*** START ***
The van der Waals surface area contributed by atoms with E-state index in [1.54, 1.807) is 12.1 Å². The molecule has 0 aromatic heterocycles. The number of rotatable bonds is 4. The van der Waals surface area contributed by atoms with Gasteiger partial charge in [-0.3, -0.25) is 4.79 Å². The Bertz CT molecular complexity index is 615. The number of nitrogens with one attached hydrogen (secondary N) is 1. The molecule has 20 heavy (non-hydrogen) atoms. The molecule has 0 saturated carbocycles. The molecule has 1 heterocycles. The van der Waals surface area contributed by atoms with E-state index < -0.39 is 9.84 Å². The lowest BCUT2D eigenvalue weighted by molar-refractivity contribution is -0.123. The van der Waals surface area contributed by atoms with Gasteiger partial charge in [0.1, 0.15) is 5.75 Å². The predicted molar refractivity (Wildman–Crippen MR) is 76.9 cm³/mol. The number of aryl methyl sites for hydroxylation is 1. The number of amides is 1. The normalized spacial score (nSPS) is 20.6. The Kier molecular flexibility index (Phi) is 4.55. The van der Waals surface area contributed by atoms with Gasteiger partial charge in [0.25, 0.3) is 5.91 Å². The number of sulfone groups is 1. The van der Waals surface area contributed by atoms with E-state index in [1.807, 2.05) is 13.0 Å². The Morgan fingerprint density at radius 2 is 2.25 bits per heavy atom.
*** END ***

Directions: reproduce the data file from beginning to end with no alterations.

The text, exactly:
The van der Waals surface area contributed by atoms with E-state index in [1.54, 1.807) is 12.1 Å². The molecule has 0 aromatic heterocycles. The number of rotatable bonds is 4. The van der Waals surface area contributed by atoms with Gasteiger partial charge in [-0.3, -0.25) is 4.79 Å². The Bertz CT molecular complexity index is 615. The number of nitrogens with one attached hydrogen (secondary N) is 1. The molecule has 20 heavy (non-hydrogen) atoms. The molecule has 0 saturated carbocycles. The molecule has 1 heterocycles. The van der Waals surface area contributed by atoms with E-state index < -0.39 is 9.84 Å². The lowest BCUT2D eigenvalue weighted by molar-refractivity contribution is -0.123. The van der Waals surface area contributed by atoms with Gasteiger partial charge in [0.1, 0.15) is 5.75 Å². The predicted molar refractivity (Wildman–Crippen MR) is 76.9 cm³/mol. The number of aryl methyl sites for hydroxylation is 1. The number of amides is 1. The normalized spacial score (nSPS) is 20.6. The Kier molecular flexibility index (Phi) is 4.55. The van der Waals surface area contributed by atoms with Gasteiger partial charge in [0.25, 0.3) is 5.91 Å². The number of sulfone groups is 1. The van der Waals surface area contributed by atoms with E-state index in [1.807, 2.05) is 13.0 Å². The Morgan fingerprint density at radius 2 is 2.25 bits per heavy atom.